Reference terms from Wikipedia, the free encyclopedia

Stellar evolution

Stellar evolution is the process by which a star changes over the course of time. Depending on the mass of the star, its lifetime can range from a few million years for the most massive to trillions of years for the least massive, which is considerably longer than the age of the universe. The table shows the lifetimes of stars as a function of their masses. All stars are formed from collapsing clouds of gas and dust, often called nebulae or molecular clouds. Over the course of millions of years, these protostars settle down into a state of equilibrium, becoming what is known as a main-sequence star.

Nuclear fusion powers a star for most of its existence. Initially the energy is generated by the fusion of hydrogen atoms at the core of the main-sequence star. Later, as the preponderance of atoms at the core becomes helium, stars like the Sun begin to fuse hydrogen along a spherical shell surrounding the core. This process causes the star to gradually grow in size, passing through the subgiant stage until it reaches the red-giant phase. Stars with at least half the mass of the Sun can also begin to generate energy through the fusion of helium at their core, whereas more-massive stars can fuse heavier elements along a series of concentric shells. Once a star like the Sun has exhausted its nuclear fuel, its core collapses into a dense white dwarf and the outer layers are expelled as a planetary nebula. Stars with around ten or more times the mass of the Sun can explode in a supernova as their inert iron cores collapse into an extremely dense neutron star or black hole. Although the universe is not old enough for any of the smallest red dwarfs to have reached the end of their existence, stellar models suggest they will slowly become brighter and hotter before running out of hydrogen fuel and becoming low-mass white dwarfs.

Stellar evolution is not studied by observing the life of a single star, as most stellar changes occur too slowly to be detected, even over many centuries. Instead, astrophysicists come to understand how stars evolve by observing numerous stars at various points in their lifetime, and by simulating stellar structure using computer models.

Note:   The above text is excerpted from the Wikipedia article Stellar evolution, which has been released under the GNU Free Documentation License.

Check out these latest Nanowerk Astronomy & Space News:


How do supermassive black holes get super massive?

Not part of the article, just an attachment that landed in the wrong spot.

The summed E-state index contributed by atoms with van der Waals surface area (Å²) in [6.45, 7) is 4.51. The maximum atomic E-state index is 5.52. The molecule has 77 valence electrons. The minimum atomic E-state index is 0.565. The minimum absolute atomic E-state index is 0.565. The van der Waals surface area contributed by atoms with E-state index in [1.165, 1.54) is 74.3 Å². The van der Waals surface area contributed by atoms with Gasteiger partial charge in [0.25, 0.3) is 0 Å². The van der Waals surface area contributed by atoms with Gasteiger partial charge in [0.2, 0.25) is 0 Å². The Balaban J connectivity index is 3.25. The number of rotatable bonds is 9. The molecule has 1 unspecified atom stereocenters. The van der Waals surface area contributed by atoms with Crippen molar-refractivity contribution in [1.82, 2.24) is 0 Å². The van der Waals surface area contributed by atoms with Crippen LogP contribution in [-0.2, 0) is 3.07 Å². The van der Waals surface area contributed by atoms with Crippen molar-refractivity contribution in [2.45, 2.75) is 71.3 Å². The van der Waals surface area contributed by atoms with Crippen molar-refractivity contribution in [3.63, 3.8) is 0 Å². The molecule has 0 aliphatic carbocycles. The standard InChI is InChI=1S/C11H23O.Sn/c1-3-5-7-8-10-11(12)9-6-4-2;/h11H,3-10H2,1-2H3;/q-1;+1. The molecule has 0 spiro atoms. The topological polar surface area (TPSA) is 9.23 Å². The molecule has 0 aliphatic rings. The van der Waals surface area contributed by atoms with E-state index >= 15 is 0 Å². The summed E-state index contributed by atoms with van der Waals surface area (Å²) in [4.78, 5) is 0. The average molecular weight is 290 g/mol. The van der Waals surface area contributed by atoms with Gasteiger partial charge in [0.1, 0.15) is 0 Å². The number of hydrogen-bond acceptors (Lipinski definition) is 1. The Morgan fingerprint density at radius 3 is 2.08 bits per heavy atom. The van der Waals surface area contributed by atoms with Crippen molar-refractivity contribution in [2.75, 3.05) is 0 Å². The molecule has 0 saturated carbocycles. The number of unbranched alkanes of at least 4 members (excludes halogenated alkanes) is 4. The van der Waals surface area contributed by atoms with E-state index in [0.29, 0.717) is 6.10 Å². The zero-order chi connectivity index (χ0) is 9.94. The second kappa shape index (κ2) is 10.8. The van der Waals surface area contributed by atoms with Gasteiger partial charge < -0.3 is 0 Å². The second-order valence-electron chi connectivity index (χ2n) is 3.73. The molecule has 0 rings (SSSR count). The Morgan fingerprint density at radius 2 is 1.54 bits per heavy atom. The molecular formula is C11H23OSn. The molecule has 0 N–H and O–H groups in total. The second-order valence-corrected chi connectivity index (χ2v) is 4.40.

Combined X-ray surveys and supercomputer simulations track 12 billion years of cosmic black-hole growth.

Wind from black holes may influence development of surrounding galaxies

The discovery helps illuminate the way active black holes can continuously shape their galaxies by spurring on or snuffing out the development of new stars.

Galactic bloodlines: Many nearby star clusters originate from only three 'families'

Supernova explosions from the formation history of these families also left traces on Earth.

Webb telescope reveals asteroid collision in neighboring star system

Astronomers have captured what appears to be a snapshot of a massive collision of giant asteroids in Beta Pictoris, a neighboring star system known for its early age and tumultuous planet-forming activity.

A Martian dawn reveals a view of the red planet's frosty, volcanic dew

Scientists have detected morning frost on some of the oldest and tallest volcanoes in the Solar System, on Mars, and estimate that up to 150,000 tonnes of ice could form on them.

The solar system may have passed through dense interstellar clouds 2 million years ago, altering Earth's climate

Astrophysicists calculate the likelihood that Earth was exposed to cold, harsh interstellar clouds, a phenomenon not previously considered in geologic climate models.

Exotic black holes could be a byproduct of dark matter

In the first quintillionth of a second, the universe may have sprouted microscopic black holes with enormous amounts of nuclear charge, physicists propose.

Planet-forming disks around very low-mass stars are different

JWST discovers a large variety of carbon-rich gases that serve as ingredients for future planets around a very low-mass star.

Earliest detection of metal challenges what we know about the first galaxies

Astronomers have detected carbon in a galaxy just 350 million years after the Big Bang, the earliest detection of any element in the universe other than hydrogen.

Researchers upend theory about the formation of the Milky Way Galaxy

New findings suggest that our galaxy's last major collision was billions of years later than previously thought.

Check out more of the latest Astronomy & Space News here.